Background: The tobacco industry spends billions on retail marketing and such marketing is associated with tobacco use. Previous research has not examined actual and potential exposures that adolescents have on a daily basis.
Objective: The objective of this study was to determine whether both self-reported and geographically estimated tobacco retailer exposures differ by participant or neighborhood characteristics among urban and rural adolescents.
Methods: The data for this study were part of a cohort study of 1220 adolescent males residing in urban and rural (Appalachian) regions in Ohio. The baseline survey asked participants how often they visited stores that typically sell tobacco in the past week (self-reported exposures). The number of tobacco retailers between home and school was determined using ArcGIS software (potential exposures). Adjusted regression models were fit to determine the characteristics that were associated with self-reported or potential exposures to retailers.
Results: Adolescents who were non-Hispanic black or other racial/ethnic minority, had used tobacco in the past, and lived in rural areas had higher self-reported exposures. Urban adolescents, non-Hispanic black or other racial/ethnic minority, and those living in neighborhoods with a higher percentage of poverty had more potential exposures to tobacco retailers in their path between home and school.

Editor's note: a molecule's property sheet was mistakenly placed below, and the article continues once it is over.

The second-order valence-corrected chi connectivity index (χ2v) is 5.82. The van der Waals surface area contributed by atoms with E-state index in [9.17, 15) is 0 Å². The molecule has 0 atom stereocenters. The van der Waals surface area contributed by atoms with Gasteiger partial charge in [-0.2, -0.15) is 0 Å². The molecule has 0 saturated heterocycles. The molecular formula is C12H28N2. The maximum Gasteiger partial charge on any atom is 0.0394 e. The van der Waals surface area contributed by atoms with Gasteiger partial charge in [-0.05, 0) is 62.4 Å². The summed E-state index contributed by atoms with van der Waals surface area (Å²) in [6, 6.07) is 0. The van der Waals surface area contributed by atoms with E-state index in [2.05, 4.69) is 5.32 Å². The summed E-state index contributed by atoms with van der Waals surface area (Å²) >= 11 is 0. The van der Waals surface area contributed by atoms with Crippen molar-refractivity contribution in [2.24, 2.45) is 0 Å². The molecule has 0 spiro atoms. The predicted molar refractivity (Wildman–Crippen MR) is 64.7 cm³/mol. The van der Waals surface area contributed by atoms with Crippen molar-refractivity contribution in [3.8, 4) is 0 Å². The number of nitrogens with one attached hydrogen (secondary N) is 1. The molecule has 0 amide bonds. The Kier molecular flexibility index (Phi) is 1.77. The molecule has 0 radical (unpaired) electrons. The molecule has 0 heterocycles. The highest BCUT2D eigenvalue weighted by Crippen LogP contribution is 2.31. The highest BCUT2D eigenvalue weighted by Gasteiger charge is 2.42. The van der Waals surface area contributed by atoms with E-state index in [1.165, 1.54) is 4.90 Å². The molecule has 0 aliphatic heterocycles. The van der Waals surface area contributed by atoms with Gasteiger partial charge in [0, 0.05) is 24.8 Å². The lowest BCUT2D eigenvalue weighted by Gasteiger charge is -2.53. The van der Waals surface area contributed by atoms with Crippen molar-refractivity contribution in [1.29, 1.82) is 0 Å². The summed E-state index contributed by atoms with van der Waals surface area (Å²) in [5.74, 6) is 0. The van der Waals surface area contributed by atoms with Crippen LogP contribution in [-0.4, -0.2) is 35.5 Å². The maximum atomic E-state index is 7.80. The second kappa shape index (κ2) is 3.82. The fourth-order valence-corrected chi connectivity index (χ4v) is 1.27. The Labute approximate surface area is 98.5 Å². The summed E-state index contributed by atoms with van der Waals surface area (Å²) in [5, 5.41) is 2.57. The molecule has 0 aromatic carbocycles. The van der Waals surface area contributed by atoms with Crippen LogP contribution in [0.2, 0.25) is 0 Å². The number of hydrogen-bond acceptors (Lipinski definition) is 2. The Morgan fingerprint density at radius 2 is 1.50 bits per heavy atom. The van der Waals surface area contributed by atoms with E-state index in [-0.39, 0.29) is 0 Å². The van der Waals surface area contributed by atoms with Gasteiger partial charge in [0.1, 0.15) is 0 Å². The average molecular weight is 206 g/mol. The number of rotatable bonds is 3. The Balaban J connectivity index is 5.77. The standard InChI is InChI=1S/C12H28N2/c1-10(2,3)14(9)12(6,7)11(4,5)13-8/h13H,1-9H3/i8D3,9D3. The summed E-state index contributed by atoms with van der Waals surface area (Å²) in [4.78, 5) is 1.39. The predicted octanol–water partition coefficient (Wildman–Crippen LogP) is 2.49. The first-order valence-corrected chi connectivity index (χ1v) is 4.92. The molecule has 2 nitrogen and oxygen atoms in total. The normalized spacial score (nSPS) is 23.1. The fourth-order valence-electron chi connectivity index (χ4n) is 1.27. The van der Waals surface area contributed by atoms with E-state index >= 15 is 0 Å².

Conclusions: Rural adolescents had more self-reported marketing exposures than urban adolescents. However, urban adolescents had more potential tobacco exposures between home and school. Thus, point of sale marketing limitations might be a more effective policy intervention in rural areas whereas limits on tobacco retailers might be more effective for urban areas.
Keywords: Tobacco use; adolescent health; built environment; rural and urban health.